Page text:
The newly passed United States farm bill has long been panned by proponents of organic farming, and one provision in particular has many in the organic watchdog community concerned.
The provision allows the USDA Secretary to propose the establishment of an “organic check-off” program that would spread across all organic commodities according to a report by The Cornucopia Institute.
The biggest concern surrounding this pending program is that it has been long pushed for by the Organic Trade Association, which is an industry lobby group dominated by large corporate interests.
Among those in the OTA are Dean Foods/White Wave, which essentially took over the Silk soy and nut milk company and made it into a mostly non-organic company after double-crossing its owner; General Mills, whose CEO recently lobbied to make GMOs considered “natural;” Smuckers, whose recent website statement supporting GMOs is absolutely cringe-worthy; and Whole Foods, a company that strongly supports organics but has been somewhat disappointing in using its power to counterbalance other corporations who seek to pollute organics.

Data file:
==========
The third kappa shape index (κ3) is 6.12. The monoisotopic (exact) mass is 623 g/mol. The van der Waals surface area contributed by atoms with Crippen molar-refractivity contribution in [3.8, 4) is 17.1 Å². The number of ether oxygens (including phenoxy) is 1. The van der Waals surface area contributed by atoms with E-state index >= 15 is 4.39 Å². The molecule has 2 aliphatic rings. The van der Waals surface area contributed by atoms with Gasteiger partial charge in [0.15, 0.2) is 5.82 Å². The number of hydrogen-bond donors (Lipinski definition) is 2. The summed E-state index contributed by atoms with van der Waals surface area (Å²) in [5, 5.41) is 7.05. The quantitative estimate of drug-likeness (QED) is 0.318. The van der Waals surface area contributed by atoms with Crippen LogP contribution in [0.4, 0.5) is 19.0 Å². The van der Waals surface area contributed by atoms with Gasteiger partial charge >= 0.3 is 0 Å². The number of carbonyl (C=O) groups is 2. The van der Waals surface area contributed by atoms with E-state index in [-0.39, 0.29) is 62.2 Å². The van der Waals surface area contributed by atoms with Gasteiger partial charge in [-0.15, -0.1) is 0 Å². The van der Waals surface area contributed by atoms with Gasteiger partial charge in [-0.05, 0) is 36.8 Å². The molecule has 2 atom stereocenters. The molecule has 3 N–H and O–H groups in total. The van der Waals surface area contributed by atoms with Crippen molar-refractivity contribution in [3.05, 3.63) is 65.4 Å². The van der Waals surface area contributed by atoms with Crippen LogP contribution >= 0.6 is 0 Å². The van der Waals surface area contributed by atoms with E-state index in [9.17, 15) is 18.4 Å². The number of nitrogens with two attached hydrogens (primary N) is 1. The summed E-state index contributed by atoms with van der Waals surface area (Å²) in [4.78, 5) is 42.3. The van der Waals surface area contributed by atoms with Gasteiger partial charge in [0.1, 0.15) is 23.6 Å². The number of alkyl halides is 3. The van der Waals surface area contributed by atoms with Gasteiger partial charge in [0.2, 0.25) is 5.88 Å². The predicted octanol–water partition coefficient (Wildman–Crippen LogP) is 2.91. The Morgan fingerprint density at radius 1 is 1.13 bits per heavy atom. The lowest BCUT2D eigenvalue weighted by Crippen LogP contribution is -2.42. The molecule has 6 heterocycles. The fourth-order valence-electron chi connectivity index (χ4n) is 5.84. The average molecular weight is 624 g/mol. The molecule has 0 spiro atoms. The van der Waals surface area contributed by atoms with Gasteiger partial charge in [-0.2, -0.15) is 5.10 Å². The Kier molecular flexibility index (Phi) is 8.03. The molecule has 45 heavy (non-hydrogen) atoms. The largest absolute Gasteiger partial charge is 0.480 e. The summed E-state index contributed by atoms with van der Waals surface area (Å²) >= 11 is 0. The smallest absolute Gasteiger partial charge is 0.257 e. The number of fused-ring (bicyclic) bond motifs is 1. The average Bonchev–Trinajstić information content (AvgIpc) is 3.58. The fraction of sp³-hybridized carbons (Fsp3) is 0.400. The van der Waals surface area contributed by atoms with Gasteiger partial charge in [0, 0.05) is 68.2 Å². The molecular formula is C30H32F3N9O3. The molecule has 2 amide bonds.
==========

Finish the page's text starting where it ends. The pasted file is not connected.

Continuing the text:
Farmers have already said that the OTA has not listened to them thus far in regards to what the program would entail according to The Cornucopia Institute.
About $30 million will likely be set aside for the new program, but no one is quite sure where that funding will come from. If it indeed comes from the aforementioned large corporations, there is strong concern that it could adversely affect the many small organic farmers who continue to uphold the best practices of the profession and truly value real organic food.
“They don’t hear us farmers, or they don’t simply care,” noted Mary-Howell Martens, an organic grain producer from New York state. “It is so incredibly insulting/demeaning.”
A similar check-off program spawned the popular ‘Got Milk?’ ad campaigns, but farmers say most of the money for those efforts ended up in the pockets of top executives and did not help small farmers.
“Farmers need to hold onto their wallets,” says Mark Kastel, The Cornucopia Institute’s Senior Farm Policy Analyst and an organic industry watchdog. “Farmers need to make clear that they don’t want to get roped into another Robin Hood-in-reverse program.”